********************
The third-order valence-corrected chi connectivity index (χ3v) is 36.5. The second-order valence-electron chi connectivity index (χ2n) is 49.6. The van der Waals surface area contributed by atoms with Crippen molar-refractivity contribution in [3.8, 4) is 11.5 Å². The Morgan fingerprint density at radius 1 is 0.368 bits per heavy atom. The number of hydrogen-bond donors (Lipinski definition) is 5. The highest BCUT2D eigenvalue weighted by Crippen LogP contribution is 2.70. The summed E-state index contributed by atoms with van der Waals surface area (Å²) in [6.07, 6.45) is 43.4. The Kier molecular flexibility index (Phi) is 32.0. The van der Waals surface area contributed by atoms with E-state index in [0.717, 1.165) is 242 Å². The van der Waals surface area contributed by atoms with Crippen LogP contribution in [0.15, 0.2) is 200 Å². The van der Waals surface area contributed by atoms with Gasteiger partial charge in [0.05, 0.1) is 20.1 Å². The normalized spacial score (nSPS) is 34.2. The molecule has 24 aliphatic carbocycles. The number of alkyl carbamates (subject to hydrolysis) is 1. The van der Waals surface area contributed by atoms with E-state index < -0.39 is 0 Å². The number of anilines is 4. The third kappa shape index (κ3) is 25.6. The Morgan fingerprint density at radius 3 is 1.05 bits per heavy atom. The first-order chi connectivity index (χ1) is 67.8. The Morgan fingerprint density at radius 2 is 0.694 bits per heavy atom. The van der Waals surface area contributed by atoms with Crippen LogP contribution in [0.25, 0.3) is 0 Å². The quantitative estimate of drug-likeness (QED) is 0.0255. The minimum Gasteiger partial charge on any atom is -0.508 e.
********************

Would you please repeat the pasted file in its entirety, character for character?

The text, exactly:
The third-order valence-corrected chi connectivity index (χ3v) is 36.5. The second-order valence-electron chi connectivity index (χ2n) is 49.6. The van der Waals surface area contributed by atoms with Crippen molar-refractivity contribution in [3.8, 4) is 11.5 Å². The Morgan fingerprint density at radius 1 is 0.368 bits per heavy atom. The number of hydrogen-bond donors (Lipinski definition) is 5. The highest BCUT2D eigenvalue weighted by Crippen LogP contribution is 2.70. The summed E-state index contributed by atoms with van der Waals surface area (Å²) in [6.07, 6.45) is 43.4. The Kier molecular flexibility index (Phi) is 32.0. The van der Waals surface area contributed by atoms with E-state index in [0.717, 1.165) is 242 Å². The van der Waals surface area contributed by atoms with Crippen LogP contribution in [0.15, 0.2) is 200 Å². The van der Waals surface area contributed by atoms with Gasteiger partial charge in [0.05, 0.1) is 20.1 Å². The normalized spacial score (nSPS) is 34.2. The molecule has 24 aliphatic carbocycles. The number of alkyl carbamates (subject to hydrolysis) is 1. The van der Waals surface area contributed by atoms with E-state index < -0.39 is 0 Å². The number of anilines is 4. The third kappa shape index (κ3) is 25.6. The Morgan fingerprint density at radius 3 is 1.05 bits per heavy atom. The first-order chi connectivity index (χ1) is 67.8. The Morgan fingerprint density at radius 2 is 0.694 bits per heavy atom. The van der Waals surface area contributed by atoms with Crippen LogP contribution in [0.25, 0.3) is 0 Å². The quantitative estimate of drug-likeness (QED) is 0.0255. The minimum Gasteiger partial charge on any atom is -0.508 e.